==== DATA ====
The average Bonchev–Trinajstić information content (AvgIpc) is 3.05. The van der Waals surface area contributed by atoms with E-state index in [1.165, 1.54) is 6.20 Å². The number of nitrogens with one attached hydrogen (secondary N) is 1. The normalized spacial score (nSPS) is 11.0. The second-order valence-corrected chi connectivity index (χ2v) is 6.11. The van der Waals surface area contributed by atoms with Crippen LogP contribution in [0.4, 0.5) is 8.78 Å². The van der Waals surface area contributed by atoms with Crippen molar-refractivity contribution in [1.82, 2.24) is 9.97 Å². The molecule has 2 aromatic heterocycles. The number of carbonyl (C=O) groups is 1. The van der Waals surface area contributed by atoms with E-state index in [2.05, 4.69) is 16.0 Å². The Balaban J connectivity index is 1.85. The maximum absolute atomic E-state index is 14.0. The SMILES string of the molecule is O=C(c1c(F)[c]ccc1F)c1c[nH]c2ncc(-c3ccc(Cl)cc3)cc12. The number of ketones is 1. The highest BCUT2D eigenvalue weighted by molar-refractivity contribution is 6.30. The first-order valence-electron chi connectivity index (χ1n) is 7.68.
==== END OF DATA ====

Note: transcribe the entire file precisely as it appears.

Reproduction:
The average Bonchev–Trinajstić information content (AvgIpc) is 3.05. The van der Waals surface area contributed by atoms with E-state index in [1.165, 1.54) is 6.20 Å². The number of nitrogens with one attached hydrogen (secondary N) is 1. The normalized spacial score (nSPS) is 11.0. The second-order valence-corrected chi connectivity index (χ2v) is 6.11. The van der Waals surface area contributed by atoms with Crippen LogP contribution in [0.4, 0.5) is 8.78 Å². The van der Waals surface area contributed by atoms with Crippen molar-refractivity contribution in [1.82, 2.24) is 9.97 Å². The molecule has 2 aromatic heterocycles. The number of carbonyl (C=O) groups is 1. The van der Waals surface area contributed by atoms with E-state index in [2.05, 4.69) is 16.0 Å². The Balaban J connectivity index is 1.85. The maximum absolute atomic E-state index is 14.0. The SMILES string of the molecule is O=C(c1c(F)[c]ccc1F)c1c[nH]c2ncc(-c3ccc(Cl)cc3)cc12. The number of ketones is 1. The highest BCUT2D eigenvalue weighted by molar-refractivity contribution is 6.30. The first-order valence-electron chi connectivity index (χ1n) is 7.68.